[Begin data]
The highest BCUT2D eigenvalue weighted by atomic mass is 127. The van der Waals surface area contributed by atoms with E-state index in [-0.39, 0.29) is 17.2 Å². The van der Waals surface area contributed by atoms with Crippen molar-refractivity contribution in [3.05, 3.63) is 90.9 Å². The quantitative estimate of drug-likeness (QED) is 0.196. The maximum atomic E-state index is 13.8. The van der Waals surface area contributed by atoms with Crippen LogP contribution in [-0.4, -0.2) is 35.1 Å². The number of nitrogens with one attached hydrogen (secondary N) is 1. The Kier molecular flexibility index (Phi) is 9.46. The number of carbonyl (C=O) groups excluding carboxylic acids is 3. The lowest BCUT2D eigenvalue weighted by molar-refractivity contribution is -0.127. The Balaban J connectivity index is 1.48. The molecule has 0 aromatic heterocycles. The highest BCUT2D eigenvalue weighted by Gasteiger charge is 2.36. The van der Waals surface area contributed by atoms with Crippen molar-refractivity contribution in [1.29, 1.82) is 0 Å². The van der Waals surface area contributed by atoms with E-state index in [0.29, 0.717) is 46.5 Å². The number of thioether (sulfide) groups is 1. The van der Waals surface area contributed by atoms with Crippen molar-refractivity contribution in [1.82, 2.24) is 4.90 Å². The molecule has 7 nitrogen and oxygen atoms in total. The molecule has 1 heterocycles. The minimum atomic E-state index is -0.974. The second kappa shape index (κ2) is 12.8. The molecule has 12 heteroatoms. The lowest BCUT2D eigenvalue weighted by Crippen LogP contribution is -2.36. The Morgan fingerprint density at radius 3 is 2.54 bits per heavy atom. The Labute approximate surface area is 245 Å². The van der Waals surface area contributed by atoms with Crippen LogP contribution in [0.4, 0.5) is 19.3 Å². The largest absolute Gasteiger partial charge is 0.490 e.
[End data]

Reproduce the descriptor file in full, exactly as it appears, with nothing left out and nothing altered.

The highest BCUT2D eigenvalue weighted by atomic mass is 127. The van der Waals surface area contributed by atoms with E-state index in [-0.39, 0.29) is 17.2 Å². The van der Waals surface area contributed by atoms with Crippen molar-refractivity contribution in [3.05, 3.63) is 90.9 Å². The quantitative estimate of drug-likeness (QED) is 0.196. The maximum atomic E-state index is 13.8. The van der Waals surface area contributed by atoms with Crippen LogP contribution in [-0.4, -0.2) is 35.1 Å². The number of nitrogens with one attached hydrogen (secondary N) is 1. The Kier molecular flexibility index (Phi) is 9.46. The number of carbonyl (C=O) groups excluding carboxylic acids is 3. The lowest BCUT2D eigenvalue weighted by molar-refractivity contribution is -0.127. The Balaban J connectivity index is 1.48. The molecule has 0 aromatic heterocycles. The highest BCUT2D eigenvalue weighted by Gasteiger charge is 2.36. The van der Waals surface area contributed by atoms with Crippen molar-refractivity contribution in [1.29, 1.82) is 0 Å². The van der Waals surface area contributed by atoms with E-state index in [0.29, 0.717) is 46.5 Å². The number of thioether (sulfide) groups is 1. The van der Waals surface area contributed by atoms with Crippen molar-refractivity contribution in [1.82, 2.24) is 4.90 Å². The molecule has 7 nitrogen and oxygen atoms in total. The molecule has 1 heterocycles. The minimum atomic E-state index is -0.974. The second kappa shape index (κ2) is 12.8. The molecule has 12 heteroatoms. The lowest BCUT2D eigenvalue weighted by Crippen LogP contribution is -2.36. The Morgan fingerprint density at radius 3 is 2.54 bits per heavy atom. The Labute approximate surface area is 245 Å². The van der Waals surface area contributed by atoms with Crippen LogP contribution in [0.4, 0.5) is 19.3 Å². The largest absolute Gasteiger partial charge is 0.490 e.